Mary Davies

The life of Mary Davies 1665-1730

Founder of Mayfair

by ©Tyne O’Connell

Mayfair represents the history of all women as the chattels of men in that it was founded upon the dowry of a young girl called Mary Davies. Her family were shrivners in the City of London. A shrivner is a scribe, one who can read and write Latin. In 17th Century London their income largely derived from drawing up legal deeds and other duties now performed by lawyers.

Mary Davies of Mayfair

Mary Davies, founder of Mayfair

The Davies family owned five hundred acres of meadow land west of the built up City of London. Though the rents on the meadows were small, London was expanding fast and the opportunity for wealth growth was seen even then, specifically in the hundred acres that form modern Mayfair today. This part of the land parcel was Mary Davies dowry and is described in legal deeds as “lying south of the old Roman Road – now Oxford Street and east of Park Lane.”
Mayfair - early map

Mary’s family saw an opportunity to align their humble family name with the aristocracy and began brokering an important marriage for baby Mary. In 1672 when she was eight an agreement was drawn up (by shrivners) whereby she was to be married to the Hon. Charles Berkeley once she was of a legal age to wed which was then age twelve.

As part of the contract, Lord Berkeley paid £5,000 as a downpayment on his son’s bride to be. The money was used to finish Mary’s father’s mansion and in the upbringing of the baby Mary. Lord Berkeley also agreed to settle land of a considerable annual value either on or in trust for his son and his bride-to-be by the time of the ceremony.

However, the marriage between Mary and Charles never took place as Lord Berkeley was unable to provide the promised land to settle upon the marriage. Although he was a rich man he had recently built Berkeley House in Piccadilly and purchased and south of the fields belonging to Mary called Brick Close in Mayfair.

Another husband was quickly found for Mary in the form of the baronet, Sir Thomas Grosvenor who came from an ancient Cheshire landowning family. He agreed to marry the twelve year old Mary, paid off the £5000 to Lord Berkeley and married her on 10th October 1677. She was twelve years old, he was twenty-one.

Mary gave her husband Sir Grosvenor, three sons and after he died she inherited a lifetime’s interest in the estate which left her both incredibly wealthy and incredibly vulnerable. For reasons unknown, Mary fled to Paris in 1701 at the age of thirty-six and married a Roman Catholic, Edward Fenwick who was the brother of a rector who had lived with the family on the Grosvenor family estate.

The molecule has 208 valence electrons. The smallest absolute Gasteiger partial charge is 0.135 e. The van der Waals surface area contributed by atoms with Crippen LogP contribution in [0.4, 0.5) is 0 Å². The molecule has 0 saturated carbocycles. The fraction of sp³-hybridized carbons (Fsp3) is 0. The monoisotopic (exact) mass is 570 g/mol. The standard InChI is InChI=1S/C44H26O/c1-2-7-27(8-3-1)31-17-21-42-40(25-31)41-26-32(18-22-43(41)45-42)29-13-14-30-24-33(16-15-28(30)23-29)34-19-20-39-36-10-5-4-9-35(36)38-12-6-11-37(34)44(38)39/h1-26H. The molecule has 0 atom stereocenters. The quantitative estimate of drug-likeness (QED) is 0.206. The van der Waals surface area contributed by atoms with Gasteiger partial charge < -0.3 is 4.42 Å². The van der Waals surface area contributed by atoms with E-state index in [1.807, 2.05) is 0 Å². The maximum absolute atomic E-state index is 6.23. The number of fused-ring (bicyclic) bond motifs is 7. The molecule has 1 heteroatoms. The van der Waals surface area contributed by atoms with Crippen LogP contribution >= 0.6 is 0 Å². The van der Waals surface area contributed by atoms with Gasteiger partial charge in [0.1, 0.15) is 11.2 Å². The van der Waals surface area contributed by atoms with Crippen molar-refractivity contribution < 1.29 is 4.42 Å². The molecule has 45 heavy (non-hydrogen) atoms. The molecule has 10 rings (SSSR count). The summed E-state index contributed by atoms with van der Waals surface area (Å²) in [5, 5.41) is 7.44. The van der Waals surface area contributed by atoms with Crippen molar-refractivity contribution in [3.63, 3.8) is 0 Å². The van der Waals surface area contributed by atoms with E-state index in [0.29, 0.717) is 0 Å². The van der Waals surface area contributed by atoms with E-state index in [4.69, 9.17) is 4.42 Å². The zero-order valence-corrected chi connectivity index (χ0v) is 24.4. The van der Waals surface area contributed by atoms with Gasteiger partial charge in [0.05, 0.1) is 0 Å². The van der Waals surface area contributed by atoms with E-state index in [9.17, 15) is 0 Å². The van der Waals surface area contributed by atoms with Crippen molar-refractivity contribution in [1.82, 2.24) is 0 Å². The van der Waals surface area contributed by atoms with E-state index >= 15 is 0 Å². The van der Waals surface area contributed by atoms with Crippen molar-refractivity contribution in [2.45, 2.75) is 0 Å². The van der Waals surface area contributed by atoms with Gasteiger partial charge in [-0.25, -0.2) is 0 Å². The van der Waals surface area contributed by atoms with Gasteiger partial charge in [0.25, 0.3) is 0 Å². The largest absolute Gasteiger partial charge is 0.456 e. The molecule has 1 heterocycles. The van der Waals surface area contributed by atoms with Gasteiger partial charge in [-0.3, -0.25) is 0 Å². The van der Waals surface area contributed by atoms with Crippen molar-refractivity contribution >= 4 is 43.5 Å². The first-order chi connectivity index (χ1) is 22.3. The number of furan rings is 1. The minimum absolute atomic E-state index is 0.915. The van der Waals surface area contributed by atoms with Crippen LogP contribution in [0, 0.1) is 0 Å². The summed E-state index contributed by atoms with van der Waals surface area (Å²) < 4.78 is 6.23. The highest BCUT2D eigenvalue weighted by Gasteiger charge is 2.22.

Mary and Edward remained in Paris for the next four years while the Grosvenor family fought to have the marriage annulled on the grounds of their mother’s supposed “insanity”. They had the forty year old Mary committed to a Lunatic Asylum which was where rich families placed difficult and wilful women in the 18th Century. We hear nothing more of Mary except that she eventually died alone in the lunatic asylum.

I find it heartbreakingly ironic that all we know of Mary, the daughter of scrivners is what we can glean through legal documents drawn up by scriveners. There are surviving no personal communications or journals or letters in her hand. Presumably they were destroyed either deliberately or because they were considered of no interest. Mary only appears to us as a human side note to men wrangling in latin legal speak over a valuable parcel of land.

Her role as land-owner, mother, daughter, wife and woman and her ultimate cruel confinement to a lunatic asylum is relevant only in so much as it relates to a precious parcel of land. We know nothing of her musical or literary taste or her talents or personality. Did she love riding, or prefer to spend her time indoors reading? Like so many women in history she only signifies in so much as the children and money that men could obtain from her.

What is important to history and historians is that this parcel of land she was attached to has remained virtually intact to the present day and still forms the Grosvenor estate in Mayfair. It is saddening for all women that this young girl, who’s fortunes were tied and tethered to Mayfair, has no memorial here to mark her life, other than one of the less grand streets which runs from Mount Street to Oxford Street named after her her. She doesn’t even have a blue plaque or a seat in a square of Mayfair to commemorate her life.

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